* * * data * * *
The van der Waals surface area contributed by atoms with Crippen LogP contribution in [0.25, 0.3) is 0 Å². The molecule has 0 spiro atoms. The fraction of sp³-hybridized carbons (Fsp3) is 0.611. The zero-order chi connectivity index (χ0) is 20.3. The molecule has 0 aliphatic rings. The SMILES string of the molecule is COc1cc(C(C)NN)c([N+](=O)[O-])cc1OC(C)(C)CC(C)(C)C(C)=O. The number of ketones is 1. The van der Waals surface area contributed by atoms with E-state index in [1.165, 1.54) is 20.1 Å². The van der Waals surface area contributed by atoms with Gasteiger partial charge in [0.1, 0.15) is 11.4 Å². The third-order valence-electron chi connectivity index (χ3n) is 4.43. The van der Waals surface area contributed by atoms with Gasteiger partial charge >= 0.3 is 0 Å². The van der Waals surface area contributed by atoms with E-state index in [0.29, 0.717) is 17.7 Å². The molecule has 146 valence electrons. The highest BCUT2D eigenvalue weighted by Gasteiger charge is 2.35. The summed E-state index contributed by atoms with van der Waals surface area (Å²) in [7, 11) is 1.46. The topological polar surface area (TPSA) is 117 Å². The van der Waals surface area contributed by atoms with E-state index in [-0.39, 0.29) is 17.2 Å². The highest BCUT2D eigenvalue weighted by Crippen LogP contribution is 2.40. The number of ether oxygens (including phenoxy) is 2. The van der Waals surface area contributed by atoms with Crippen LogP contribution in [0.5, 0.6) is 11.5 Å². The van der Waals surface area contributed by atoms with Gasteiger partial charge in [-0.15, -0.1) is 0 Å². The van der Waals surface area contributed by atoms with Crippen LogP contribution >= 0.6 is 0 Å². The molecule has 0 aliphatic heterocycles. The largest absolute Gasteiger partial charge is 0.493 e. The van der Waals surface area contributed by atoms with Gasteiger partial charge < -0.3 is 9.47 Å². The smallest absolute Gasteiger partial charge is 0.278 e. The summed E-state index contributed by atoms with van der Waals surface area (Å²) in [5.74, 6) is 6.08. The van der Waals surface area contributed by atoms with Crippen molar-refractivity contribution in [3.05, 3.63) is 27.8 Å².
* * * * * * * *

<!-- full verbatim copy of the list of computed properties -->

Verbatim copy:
The van der Waals surface area contributed by atoms with Crippen LogP contribution in [0.25, 0.3) is 0 Å². The molecule has 0 spiro atoms. The fraction of sp³-hybridized carbons (Fsp3) is 0.611. The zero-order chi connectivity index (χ0) is 20.3. The molecule has 0 aliphatic rings. The SMILES string of the molecule is COc1cc(C(C)NN)c([N+](=O)[O-])cc1OC(C)(C)CC(C)(C)C(C)=O. The number of ketones is 1. The van der Waals surface area contributed by atoms with E-state index in [1.165, 1.54) is 20.1 Å². The van der Waals surface area contributed by atoms with Gasteiger partial charge in [0.1, 0.15) is 11.4 Å². The third-order valence-electron chi connectivity index (χ3n) is 4.43. The van der Waals surface area contributed by atoms with Gasteiger partial charge >= 0.3 is 0 Å². The van der Waals surface area contributed by atoms with E-state index in [0.29, 0.717) is 17.7 Å². The molecule has 146 valence electrons. The highest BCUT2D eigenvalue weighted by Gasteiger charge is 2.35. The summed E-state index contributed by atoms with van der Waals surface area (Å²) in [7, 11) is 1.46. The topological polar surface area (TPSA) is 117 Å². The van der Waals surface area contributed by atoms with E-state index in [-0.39, 0.29) is 17.2 Å². The highest BCUT2D eigenvalue weighted by Crippen LogP contribution is 2.40. The number of ether oxygens (including phenoxy) is 2. The van der Waals surface area contributed by atoms with Crippen LogP contribution in [0.5, 0.6) is 11.5 Å². The van der Waals surface area contributed by atoms with Gasteiger partial charge in [-0.15, -0.1) is 0 Å². The van der Waals surface area contributed by atoms with Crippen LogP contribution >= 0.6 is 0 Å². The molecule has 0 aliphatic heterocycles. The largest absolute Gasteiger partial charge is 0.493 e. The van der Waals surface area contributed by atoms with Gasteiger partial charge < -0.3 is 9.47 Å². The smallest absolute Gasteiger partial charge is 0.278 e. The summed E-state index contributed by atoms with van der Waals surface area (Å²) in [5.74, 6) is 6.08. The van der Waals surface area contributed by atoms with Crippen molar-refractivity contribution in [3.05, 3.63) is 27.8 Å².